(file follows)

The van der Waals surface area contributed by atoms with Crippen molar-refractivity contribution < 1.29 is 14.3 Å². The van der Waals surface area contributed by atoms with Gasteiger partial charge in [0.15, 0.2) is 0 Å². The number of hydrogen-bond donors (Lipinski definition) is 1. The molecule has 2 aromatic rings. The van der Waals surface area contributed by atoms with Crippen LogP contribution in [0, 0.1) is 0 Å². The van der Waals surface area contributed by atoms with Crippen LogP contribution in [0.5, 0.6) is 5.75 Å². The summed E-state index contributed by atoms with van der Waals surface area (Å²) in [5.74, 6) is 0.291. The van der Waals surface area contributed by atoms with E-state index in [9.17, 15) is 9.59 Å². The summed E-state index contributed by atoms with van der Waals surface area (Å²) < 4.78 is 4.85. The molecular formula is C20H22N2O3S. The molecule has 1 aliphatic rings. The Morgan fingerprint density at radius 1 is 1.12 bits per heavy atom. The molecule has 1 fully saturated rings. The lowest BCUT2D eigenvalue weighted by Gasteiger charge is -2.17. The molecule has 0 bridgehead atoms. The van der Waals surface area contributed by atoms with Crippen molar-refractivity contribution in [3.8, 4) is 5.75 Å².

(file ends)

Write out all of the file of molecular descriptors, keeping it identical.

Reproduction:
The van der Waals surface area contributed by atoms with Crippen molar-refractivity contribution < 1.29 is 14.3 Å². The van der Waals surface area contributed by atoms with Gasteiger partial charge in [0.15, 0.2) is 0 Å². The number of hydrogen-bond donors (Lipinski definition) is 1. The molecule has 2 aromatic rings. The van der Waals surface area contributed by atoms with Crippen LogP contribution in [0, 0.1) is 0 Å². The van der Waals surface area contributed by atoms with Crippen LogP contribution in [0.5, 0.6) is 5.75 Å². The summed E-state index contributed by atoms with van der Waals surface area (Å²) in [5.74, 6) is 0.291. The van der Waals surface area contributed by atoms with E-state index in [9.17, 15) is 9.59 Å². The summed E-state index contributed by atoms with van der Waals surface area (Å²) < 4.78 is 4.85. The molecular formula is C20H22N2O3S. The molecule has 1 aliphatic rings. The Morgan fingerprint density at radius 1 is 1.12 bits per heavy atom. The molecule has 1 fully saturated rings. The lowest BCUT2D eigenvalue weighted by Gasteiger charge is -2.17. The molecule has 0 bridgehead atoms. The van der Waals surface area contributed by atoms with Crippen molar-refractivity contribution in [3.8, 4) is 5.75 Å².